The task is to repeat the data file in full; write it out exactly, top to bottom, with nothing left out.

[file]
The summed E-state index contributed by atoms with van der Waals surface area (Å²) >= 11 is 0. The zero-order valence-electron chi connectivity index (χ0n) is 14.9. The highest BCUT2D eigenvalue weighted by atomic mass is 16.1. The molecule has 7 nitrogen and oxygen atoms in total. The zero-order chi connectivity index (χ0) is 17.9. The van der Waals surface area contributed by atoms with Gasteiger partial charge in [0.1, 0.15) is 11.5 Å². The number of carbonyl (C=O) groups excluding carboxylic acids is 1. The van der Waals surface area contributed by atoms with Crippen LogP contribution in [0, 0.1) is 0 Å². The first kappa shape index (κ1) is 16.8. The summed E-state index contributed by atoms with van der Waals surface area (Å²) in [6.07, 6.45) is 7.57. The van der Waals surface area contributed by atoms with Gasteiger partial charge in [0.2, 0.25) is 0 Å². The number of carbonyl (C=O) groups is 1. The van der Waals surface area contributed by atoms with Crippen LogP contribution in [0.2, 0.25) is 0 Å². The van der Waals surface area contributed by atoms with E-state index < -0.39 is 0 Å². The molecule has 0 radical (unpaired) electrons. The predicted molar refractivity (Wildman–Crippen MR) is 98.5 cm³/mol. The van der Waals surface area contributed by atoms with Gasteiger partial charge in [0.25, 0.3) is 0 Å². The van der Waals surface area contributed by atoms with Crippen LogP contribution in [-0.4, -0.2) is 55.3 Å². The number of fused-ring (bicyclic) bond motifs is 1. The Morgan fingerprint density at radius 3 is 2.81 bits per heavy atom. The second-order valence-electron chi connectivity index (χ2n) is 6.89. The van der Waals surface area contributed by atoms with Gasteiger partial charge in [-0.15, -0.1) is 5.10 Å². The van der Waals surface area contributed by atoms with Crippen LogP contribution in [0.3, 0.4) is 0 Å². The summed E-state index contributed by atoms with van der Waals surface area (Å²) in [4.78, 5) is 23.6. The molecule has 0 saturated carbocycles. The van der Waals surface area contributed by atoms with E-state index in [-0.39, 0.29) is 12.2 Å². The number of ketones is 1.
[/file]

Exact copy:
The summed E-state index contributed by atoms with van der Waals surface area (Å²) >= 11 is 0. The zero-order valence-electron chi connectivity index (χ0n) is 14.9. The highest BCUT2D eigenvalue weighted by atomic mass is 16.1. The molecule has 7 nitrogen and oxygen atoms in total. The zero-order chi connectivity index (χ0) is 17.9. The van der Waals surface area contributed by atoms with Gasteiger partial charge in [0.1, 0.15) is 11.5 Å². The number of carbonyl (C=O) groups excluding carboxylic acids is 1. The van der Waals surface area contributed by atoms with Crippen LogP contribution in [0, 0.1) is 0 Å². The first kappa shape index (κ1) is 16.8. The summed E-state index contributed by atoms with van der Waals surface area (Å²) in [6.07, 6.45) is 7.57. The van der Waals surface area contributed by atoms with Gasteiger partial charge in [0.2, 0.25) is 0 Å². The number of carbonyl (C=O) groups is 1. The van der Waals surface area contributed by atoms with Crippen LogP contribution in [0.2, 0.25) is 0 Å². The van der Waals surface area contributed by atoms with E-state index < -0.39 is 0 Å². The molecule has 0 radical (unpaired) electrons. The predicted molar refractivity (Wildman–Crippen MR) is 98.5 cm³/mol. The van der Waals surface area contributed by atoms with Gasteiger partial charge in [0.25, 0.3) is 0 Å². The van der Waals surface area contributed by atoms with Crippen LogP contribution in [-0.4, -0.2) is 55.3 Å². The number of fused-ring (bicyclic) bond motifs is 1. The Morgan fingerprint density at radius 3 is 2.81 bits per heavy atom. The second-order valence-electron chi connectivity index (χ2n) is 6.89. The van der Waals surface area contributed by atoms with Gasteiger partial charge in [-0.15, -0.1) is 5.10 Å². The van der Waals surface area contributed by atoms with Crippen LogP contribution in [0.3, 0.4) is 0 Å². The summed E-state index contributed by atoms with van der Waals surface area (Å²) in [4.78, 5) is 23.6. The molecule has 0 saturated carbocycles. The van der Waals surface area contributed by atoms with E-state index in [-0.39, 0.29) is 12.2 Å². The number of ketones is 1.